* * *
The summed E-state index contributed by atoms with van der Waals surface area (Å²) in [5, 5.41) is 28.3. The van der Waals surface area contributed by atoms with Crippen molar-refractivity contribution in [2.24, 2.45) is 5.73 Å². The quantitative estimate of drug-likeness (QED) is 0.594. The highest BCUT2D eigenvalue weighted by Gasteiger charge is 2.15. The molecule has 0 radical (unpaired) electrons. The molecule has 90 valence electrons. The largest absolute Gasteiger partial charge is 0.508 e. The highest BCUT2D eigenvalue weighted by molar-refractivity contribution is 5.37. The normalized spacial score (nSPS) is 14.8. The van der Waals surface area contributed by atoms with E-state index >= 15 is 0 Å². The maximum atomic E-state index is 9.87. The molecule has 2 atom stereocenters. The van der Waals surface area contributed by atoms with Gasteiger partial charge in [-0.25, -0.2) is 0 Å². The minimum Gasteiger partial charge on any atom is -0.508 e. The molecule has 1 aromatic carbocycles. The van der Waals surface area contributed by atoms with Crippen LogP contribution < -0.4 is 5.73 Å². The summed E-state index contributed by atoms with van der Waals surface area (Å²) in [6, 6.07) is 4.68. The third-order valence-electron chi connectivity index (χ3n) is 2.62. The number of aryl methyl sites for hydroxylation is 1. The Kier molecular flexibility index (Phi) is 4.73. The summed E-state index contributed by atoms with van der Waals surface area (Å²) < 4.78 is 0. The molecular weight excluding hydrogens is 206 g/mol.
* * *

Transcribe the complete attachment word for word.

The summed E-state index contributed by atoms with van der Waals surface area (Å²) in [5, 5.41) is 28.3. The van der Waals surface area contributed by atoms with Crippen molar-refractivity contribution in [2.24, 2.45) is 5.73 Å². The quantitative estimate of drug-likeness (QED) is 0.594. The highest BCUT2D eigenvalue weighted by Gasteiger charge is 2.15. The molecule has 0 radical (unpaired) electrons. The molecule has 90 valence electrons. The largest absolute Gasteiger partial charge is 0.508 e. The highest BCUT2D eigenvalue weighted by molar-refractivity contribution is 5.37. The normalized spacial score (nSPS) is 14.8. The van der Waals surface area contributed by atoms with E-state index >= 15 is 0 Å². The maximum atomic E-state index is 9.87. The molecule has 2 atom stereocenters. The van der Waals surface area contributed by atoms with Gasteiger partial charge in [-0.25, -0.2) is 0 Å². The minimum Gasteiger partial charge on any atom is -0.508 e. The molecule has 1 aromatic carbocycles. The van der Waals surface area contributed by atoms with Crippen LogP contribution < -0.4 is 5.73 Å². The summed E-state index contributed by atoms with van der Waals surface area (Å²) in [6, 6.07) is 4.68. The third-order valence-electron chi connectivity index (χ3n) is 2.62. The number of aryl methyl sites for hydroxylation is 1. The Kier molecular flexibility index (Phi) is 4.73. The summed E-state index contributed by atoms with van der Waals surface area (Å²) < 4.78 is 0. The molecular weight excluding hydrogens is 206 g/mol.